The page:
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These tips can be used, in general, with the Library's OneSearch, databases, and on the open Web.
Try Boolean operators or connectors
AND = Fewer results. All of your search terms must be found in the results. EXAMPLE: healthANDperceptions AND teenagers. You could also just type: health perceptions teenagers.
OR = More results. Any one or more of your search terms must be found in a result. EXAMPLE: teensORteenagersORadolescents.
NOT = Fewer results. Word(s) must be excluded from the results. EXAMPLE: cornNOTtoes. The word "toes" would be excluded.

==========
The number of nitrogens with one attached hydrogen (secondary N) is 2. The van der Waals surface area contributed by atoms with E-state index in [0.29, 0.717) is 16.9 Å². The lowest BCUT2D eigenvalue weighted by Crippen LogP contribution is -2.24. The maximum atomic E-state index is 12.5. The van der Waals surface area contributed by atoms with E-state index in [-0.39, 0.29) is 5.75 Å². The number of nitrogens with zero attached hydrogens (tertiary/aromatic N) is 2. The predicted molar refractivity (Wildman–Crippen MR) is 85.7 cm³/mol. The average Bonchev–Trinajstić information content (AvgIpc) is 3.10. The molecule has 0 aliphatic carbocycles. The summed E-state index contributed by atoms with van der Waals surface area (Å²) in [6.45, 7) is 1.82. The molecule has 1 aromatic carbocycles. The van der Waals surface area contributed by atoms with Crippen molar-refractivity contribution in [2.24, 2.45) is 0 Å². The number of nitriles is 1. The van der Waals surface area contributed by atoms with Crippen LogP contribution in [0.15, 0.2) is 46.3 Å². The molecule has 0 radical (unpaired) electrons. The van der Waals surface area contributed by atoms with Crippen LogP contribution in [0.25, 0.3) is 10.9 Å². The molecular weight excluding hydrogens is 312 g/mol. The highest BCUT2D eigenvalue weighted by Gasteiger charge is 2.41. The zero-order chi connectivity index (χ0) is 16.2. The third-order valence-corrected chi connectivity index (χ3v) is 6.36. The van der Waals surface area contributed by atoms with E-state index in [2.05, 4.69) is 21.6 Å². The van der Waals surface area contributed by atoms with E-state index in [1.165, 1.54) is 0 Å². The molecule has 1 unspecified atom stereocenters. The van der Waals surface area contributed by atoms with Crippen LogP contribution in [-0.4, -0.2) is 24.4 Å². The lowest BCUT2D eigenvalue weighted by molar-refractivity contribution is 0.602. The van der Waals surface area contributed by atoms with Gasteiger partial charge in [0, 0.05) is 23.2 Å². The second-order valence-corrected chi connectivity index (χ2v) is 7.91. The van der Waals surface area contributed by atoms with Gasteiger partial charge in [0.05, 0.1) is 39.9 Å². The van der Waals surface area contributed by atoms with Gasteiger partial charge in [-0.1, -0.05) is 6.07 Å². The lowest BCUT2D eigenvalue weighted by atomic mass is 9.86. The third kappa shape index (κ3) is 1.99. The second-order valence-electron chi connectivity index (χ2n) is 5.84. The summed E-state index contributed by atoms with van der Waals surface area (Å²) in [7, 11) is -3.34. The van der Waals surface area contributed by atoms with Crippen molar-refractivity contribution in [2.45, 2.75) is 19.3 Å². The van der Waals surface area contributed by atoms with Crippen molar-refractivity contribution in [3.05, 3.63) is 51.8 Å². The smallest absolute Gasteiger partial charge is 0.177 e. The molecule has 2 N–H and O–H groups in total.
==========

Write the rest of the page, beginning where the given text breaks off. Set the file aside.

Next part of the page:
Try a phrase search
Find words that appear in a particular order. Type the words in order between quotation marks. EXAMPLE 1: "atkins diet"EXAMPLE 2: "body mass index"
Try a truncation search
Finds words that start with certain letters. Type a word stem, then add an asterisk symbol. EXAMPLE: Nutrit* will find nutrition, nutritional, nutritionally,nutritionist.
Try a nested search
Use parentheses to separate search statements so they can be combined and performed in order. Statements inside parentheses are searched first, and the order of operations is left to right. EXAMPLE: (problems OR complications)ANDfood fads.
Try an index or field search
Find words in a particular index or field. EXAMPLE: You can search for words within the Title, Abstract, or Subject field.
See more examples and information on Boolean operators and nested searches at the "Boolean Searching (Science Version)" guide. The link is provided below.